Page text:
## Run the Simulation and Tracker

Since the JPDA tracker holds the simulation variables, we can easily iterate through the tracker. Each time it will update the groundtruth simulation, generate detections using our fixed platform and radar, and run the tracking algorithm.

```
# Create lists to hold the information we want to plot later
tracks_plot = set()
tracks_id = set()
groundtruth_plot = set()
detections_plot = set()
# Run the simulation and tracker
for time, ctracks in JPDA_tracker:
print(time) # allows us to see the progress of the tracking simulation
for track in ctracks:
tracks_plot.add(track)
for truth in groundtruth_sim.current[1]:
groundtruth_plot.add(truth)
for detection in sim.detections:
detections_plot.add(detection)
```

```
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```

## Plot the Results

Now that all of the relevant information has been extracted, the results can
be plotted using the 3D plotting functionality provided by the
`Plotter`

class.

```
from stonesoup.plotter import Plotter, Dimension
plotter = Plotter(Dimension.THREE)
plotter.plot_ground_truths(groundtruth_plot, [0, 2, 4])
plotter.plot_measurements(detections_plot, [0, 2, 4])
plotter.plot_tracks(tracks_plot, [0, 2, 4], uncertainty=False, err_freq=5)
```

We will also make a plot without measurements/clutter to better see the tracks.

```
plotter2 = Plotter(Dimension.THREE)
plotter2.plot_ground_truths(groundtruth_plot, [0, 2, 4])
plotter2.plot_tracks(tracks_plot, [0, 2, 4], uncertainty=True, err_freq=5)
```

## Metrics

To analyse the tracker performance, we will use the OSPA, SIAP, and uncertainty metrics. For each of these metrics, we make a generator object which gets put into a metric manager.

```
# OSPA metric
from stonesoup.metricgenerator.ospametric import OSPAMetric
ospa_generator = OSPAMetric(c=40, p=1)
# SIAP metrics
from stonesoup.metricgenerator.tracktotruthmetrics import SIAPMetrics
from stonesoup.measures import Euclidean
SIAPpos_measure = Euclidean(mapping=np.array([0, 2]))
SIAPvel_measure = Euclidean(mapping=np.array([1, 3]))
siap_generator = SIAPMetrics(
position_measure=SIAPpos_measure,
velocity_measure=SIAPvel_measure
)
# Uncertainty metric
from stonesoup.metricgenerator.uncertaintymetric import \
SumofCovarianceNormsMetric
uncertainty_generator = SumofCovarianceNormsMetric()
```

The metric manager requires us to define an associator. Here we want to compare the track estimates with the ground truth.

```
from stonesoup.dataassociator.tracktotrack import TrackToTruth
associator = TrackToTruth(association_threshold=30)
from stonesoup.metricgenerator.manager import SimpleManager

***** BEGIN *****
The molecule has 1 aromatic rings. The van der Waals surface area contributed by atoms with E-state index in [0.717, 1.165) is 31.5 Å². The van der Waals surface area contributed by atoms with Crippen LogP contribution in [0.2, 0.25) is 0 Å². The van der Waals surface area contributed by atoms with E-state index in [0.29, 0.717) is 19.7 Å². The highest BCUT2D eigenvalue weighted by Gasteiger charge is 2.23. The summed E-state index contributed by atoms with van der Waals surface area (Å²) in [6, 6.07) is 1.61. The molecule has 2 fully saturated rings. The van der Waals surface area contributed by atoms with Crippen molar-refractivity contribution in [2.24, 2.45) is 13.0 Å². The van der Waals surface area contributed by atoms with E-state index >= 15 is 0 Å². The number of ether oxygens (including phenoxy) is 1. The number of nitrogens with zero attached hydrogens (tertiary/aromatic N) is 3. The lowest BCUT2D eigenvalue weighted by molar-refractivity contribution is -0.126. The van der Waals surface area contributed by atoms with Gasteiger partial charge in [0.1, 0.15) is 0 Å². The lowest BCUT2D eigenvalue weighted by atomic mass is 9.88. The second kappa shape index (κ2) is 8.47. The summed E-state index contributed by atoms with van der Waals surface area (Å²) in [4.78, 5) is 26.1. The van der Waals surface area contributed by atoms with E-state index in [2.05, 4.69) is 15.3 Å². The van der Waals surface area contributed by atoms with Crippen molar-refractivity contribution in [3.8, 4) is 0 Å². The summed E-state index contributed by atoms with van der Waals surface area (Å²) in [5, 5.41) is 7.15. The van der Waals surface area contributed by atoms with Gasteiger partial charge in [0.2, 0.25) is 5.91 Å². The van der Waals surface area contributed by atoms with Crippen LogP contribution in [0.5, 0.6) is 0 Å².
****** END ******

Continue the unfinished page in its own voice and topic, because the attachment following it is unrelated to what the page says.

metric_manager = SimpleManager(
[ospa_generator, siap_generator, uncertainty_generator],
associator=associator
)
```

Since we saved the groundtruth and tracks before, we can easily add them to the metric manager now, and then tell it to generate the metrics.

The first metric we will look at is the OSPA metric.

```
ospa_metric = metrics["OSPA distances"]
fig, ax = plt.subplots()
ax.plot([i.timestamp for i in ospa_metric.value],
[i.value for i in ospa_metric.value])
ax.set_ylabel("OSPA distance")
_ = ax.set_xlabel("Time")
```

Next are the SIAP metrics. Specifically, we will look at the position and velocity accuracy.

```
position_accuracy = metrics['SIAP Position Accuracy at times']
velocity_accuracy = metrics['SIAP Velocity Accuracy at times']
times = metric_manager.list_timestamps()
# Make a figure with 2 subplots.
fig, axes = plt.subplots(2)
# The first subplot will show the position accuracy
axes[0].set(title='Positional Accuracy Over Time', xlabel='Time',
ylabel='Accuracy')
axes[0].plot(times, [metric.value for metric in position_accuracy.value])
# The second subplot will show the velocity accuracy
axes[1].set(title='Velocity Accuracy Over Time', xlabel='Time',
ylabel='Accuracy')
axes[1].plot(times, [metric.value for metric in velocity_accuracy.value])
plt.tight_layout()
```

Finally, we will examine a general uncertainty metric. This is calculated as the sum of the norms of the covariance matrices of each estimated state. Since the sum is not normalized for the number of estimated states, it is most important to look at the trends of this graph rather than the values.

```
uncertainty_metric = metrics["Sum of Covariance Norms Metric"]
fig, ax = plt.subplots()
ax.plot([i.timestamp for i in uncertainty_metric.value],
[i.value for i in uncertainty_metric.value])
_ = ax.set(title="Track Uncertainty Over Time", xlabel="Time",
ylabel="Sum of covariance matrix norms")
```

**Total running time of the script:** ( 0 minutes 2.544 seconds)